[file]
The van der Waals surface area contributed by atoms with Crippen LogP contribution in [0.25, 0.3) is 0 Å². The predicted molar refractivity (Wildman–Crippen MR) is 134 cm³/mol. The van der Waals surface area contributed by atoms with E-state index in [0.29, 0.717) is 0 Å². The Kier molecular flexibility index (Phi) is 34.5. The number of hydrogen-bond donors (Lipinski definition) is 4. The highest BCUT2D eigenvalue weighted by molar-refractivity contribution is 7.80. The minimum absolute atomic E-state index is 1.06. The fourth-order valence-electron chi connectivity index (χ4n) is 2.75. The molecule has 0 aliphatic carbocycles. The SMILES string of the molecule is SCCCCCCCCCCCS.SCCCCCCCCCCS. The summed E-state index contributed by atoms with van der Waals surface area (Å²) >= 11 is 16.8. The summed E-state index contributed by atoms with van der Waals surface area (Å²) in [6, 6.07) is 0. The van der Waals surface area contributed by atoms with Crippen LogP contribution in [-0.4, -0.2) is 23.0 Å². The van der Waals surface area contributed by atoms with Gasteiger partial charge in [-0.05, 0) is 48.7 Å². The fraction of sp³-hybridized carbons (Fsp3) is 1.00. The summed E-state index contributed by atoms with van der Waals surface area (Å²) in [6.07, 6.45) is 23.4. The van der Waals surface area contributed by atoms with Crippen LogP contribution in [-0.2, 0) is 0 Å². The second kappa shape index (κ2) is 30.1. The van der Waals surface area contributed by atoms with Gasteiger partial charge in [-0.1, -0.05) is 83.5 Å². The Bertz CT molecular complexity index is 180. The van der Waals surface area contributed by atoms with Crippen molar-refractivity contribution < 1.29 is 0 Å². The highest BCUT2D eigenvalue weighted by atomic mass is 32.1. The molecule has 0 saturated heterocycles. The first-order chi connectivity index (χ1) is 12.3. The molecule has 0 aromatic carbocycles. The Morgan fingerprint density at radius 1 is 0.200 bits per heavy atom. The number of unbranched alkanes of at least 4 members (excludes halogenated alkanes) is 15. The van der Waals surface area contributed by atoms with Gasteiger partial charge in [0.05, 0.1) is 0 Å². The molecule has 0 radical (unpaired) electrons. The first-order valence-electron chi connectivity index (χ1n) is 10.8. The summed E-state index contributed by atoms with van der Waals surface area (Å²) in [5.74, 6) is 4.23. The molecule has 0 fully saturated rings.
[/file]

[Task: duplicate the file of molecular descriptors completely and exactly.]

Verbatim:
The van der Waals surface area contributed by atoms with Crippen LogP contribution in [0.25, 0.3) is 0 Å². The predicted molar refractivity (Wildman–Crippen MR) is 134 cm³/mol. The van der Waals surface area contributed by atoms with E-state index in [0.29, 0.717) is 0 Å². The Kier molecular flexibility index (Phi) is 34.5. The number of hydrogen-bond donors (Lipinski definition) is 4. The highest BCUT2D eigenvalue weighted by molar-refractivity contribution is 7.80. The minimum absolute atomic E-state index is 1.06. The fourth-order valence-electron chi connectivity index (χ4n) is 2.75. The molecule has 0 aliphatic carbocycles. The SMILES string of the molecule is SCCCCCCCCCCCS.SCCCCCCCCCCS. The summed E-state index contributed by atoms with van der Waals surface area (Å²) >= 11 is 16.8. The summed E-state index contributed by atoms with van der Waals surface area (Å²) in [6, 6.07) is 0. The van der Waals surface area contributed by atoms with Crippen LogP contribution in [-0.4, -0.2) is 23.0 Å². The van der Waals surface area contributed by atoms with Gasteiger partial charge in [-0.05, 0) is 48.7 Å². The fraction of sp³-hybridized carbons (Fsp3) is 1.00. The summed E-state index contributed by atoms with van der Waals surface area (Å²) in [6.07, 6.45) is 23.4. The van der Waals surface area contributed by atoms with Crippen LogP contribution in [-0.2, 0) is 0 Å². The second kappa shape index (κ2) is 30.1. The van der Waals surface area contributed by atoms with Gasteiger partial charge in [-0.1, -0.05) is 83.5 Å². The Bertz CT molecular complexity index is 180. The van der Waals surface area contributed by atoms with Crippen molar-refractivity contribution < 1.29 is 0 Å². The highest BCUT2D eigenvalue weighted by atomic mass is 32.1. The molecule has 0 saturated heterocycles. The first-order chi connectivity index (χ1) is 12.3. The molecule has 0 aromatic carbocycles. The Morgan fingerprint density at radius 1 is 0.200 bits per heavy atom. The number of unbranched alkanes of at least 4 members (excludes halogenated alkanes) is 15. The van der Waals surface area contributed by atoms with Gasteiger partial charge in [0.05, 0.1) is 0 Å². The molecule has 0 radical (unpaired) electrons. The first-order valence-electron chi connectivity index (χ1n) is 10.8. The summed E-state index contributed by atoms with van der Waals surface area (Å²) in [5.74, 6) is 4.23. The molecule has 0 fully saturated rings.